- A magnetic board.
An excellent, but not crucial, addition to a Library Center is a way for children to listen to stories without you having to read them. This promotes a feeling of independence in your child (I can read along all by myself!) and it gives you a chance to get a few things done while they’re occupied!
Back in the day, a cassette or CD player, along with related story tapes, was the technology of the day. However, now we have options such as YouTube videos of books being read (you’ll have to monitor this so they don’t get sidetracked, though), or audio books on devices like phones or iPads.
We’re lucky enough to have a Kindle Fire, so I can download books for my children to listen to as they read along in a physical book.
The awesome thing about children is that they love, love, LOVE to show what they’ve learned, and to try to copy what they’ve seen done. This means, with the proper materials and opportunities, children will begin to attempt to copy and write their own stories with hardly any prompting from you! You’ll need a small area for your child to sit and work, and materials such as paper, pencils, crayons, letter strips (to show them the alphabet), and maybe some letter and number stamps. I like to organize these materials on the work table in plastic bins, which I have drawn little labels for so that they can easily return them to their proper place!
Now the REAL Question: Where do I Find This Stuff?
There are a bunch of different ways to set up your Library, many of which are not particularly expensive at all. Let’s start with the furniture:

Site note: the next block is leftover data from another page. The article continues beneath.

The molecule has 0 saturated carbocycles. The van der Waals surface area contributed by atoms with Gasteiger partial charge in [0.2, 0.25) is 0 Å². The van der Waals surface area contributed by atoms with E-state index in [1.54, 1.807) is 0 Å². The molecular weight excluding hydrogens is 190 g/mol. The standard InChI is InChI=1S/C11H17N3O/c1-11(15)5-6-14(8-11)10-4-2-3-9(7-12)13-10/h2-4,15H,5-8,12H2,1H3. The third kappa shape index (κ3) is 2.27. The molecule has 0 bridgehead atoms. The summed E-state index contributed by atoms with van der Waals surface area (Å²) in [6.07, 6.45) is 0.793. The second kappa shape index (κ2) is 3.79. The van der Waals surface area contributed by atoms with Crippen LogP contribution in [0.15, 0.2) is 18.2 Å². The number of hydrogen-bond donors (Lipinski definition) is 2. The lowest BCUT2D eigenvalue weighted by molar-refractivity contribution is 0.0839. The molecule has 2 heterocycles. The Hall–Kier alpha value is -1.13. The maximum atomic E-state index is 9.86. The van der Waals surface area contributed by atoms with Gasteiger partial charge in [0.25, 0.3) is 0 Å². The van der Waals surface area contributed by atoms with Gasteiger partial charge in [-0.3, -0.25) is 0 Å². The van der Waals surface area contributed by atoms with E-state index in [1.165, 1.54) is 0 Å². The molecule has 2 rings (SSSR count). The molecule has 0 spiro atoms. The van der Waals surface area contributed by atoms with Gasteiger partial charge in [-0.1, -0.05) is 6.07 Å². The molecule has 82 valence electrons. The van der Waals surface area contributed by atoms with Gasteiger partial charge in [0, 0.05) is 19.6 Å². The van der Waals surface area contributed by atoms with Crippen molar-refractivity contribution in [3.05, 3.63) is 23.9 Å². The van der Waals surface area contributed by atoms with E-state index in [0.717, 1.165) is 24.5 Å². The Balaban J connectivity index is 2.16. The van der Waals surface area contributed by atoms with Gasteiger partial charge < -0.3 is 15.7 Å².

Bookshelf: The one that I’ve got is something like this:
I got it from another teacher when I was just starting out, but that doesn’t mean that you can only get it like I did. As you can see, they’re totally available for purchase. You can also use something like this, or even a regular bookshelf if you set it up correctly. The main thing is to have your books facing outward so your child can see the covers and make an informed decision about what the book of the moment is going to be!
Table: I just went ahead and put a tiny chair that I picked up at a garage sale next to my coffee/activity table that I have right beside my bookshelf. Paper, pencils, crayons, and any other materials they need are right there in little bins, labeled and accessible. For this part, I really just used things that I already had around the house. However, if you’re feeling fancy, you could always go for something like this:
Comfy Reading Furniture:
I got my beanbag chairs off of Craigslist.com for a steal, but I’ve also ordered some things from Amazon as well:
My children LOVE their flannel board, and there are a TON of characters that you can order on Amazon already pre-cut! Or, if you’re way more crafty than I am, you can make your own little felt characters with some fabric and a glue gun. For older children, this can be a great activity to go along with books that they’re reading! Here are the ones that I’ve got at home:
Now, the Books:
Books are a BIG topic, and there are LOTS of places to find them. Check out the link at the bottom of this page for a FREE list of resources for you to stock your library at little or no cost!
Ready to start? Let’s get moving!
Your action steps for an awesome library are to:
- Set up your space-bookshelf, table, comfy pillows, blankies, and stuffies.
- Arrange your books (once you’ve explored a good source for them. You don’t need 7 million to get started, though) face out, so that your children can see them.
- Make a way for your child to reenact their favorite stories (flannel board, story clothesline, etc.)
- Get ready for some awesome reading fun!
Click here to get a FREE list of resources for stocking your child’s library with awesome books that will get them started on the right path to love reading!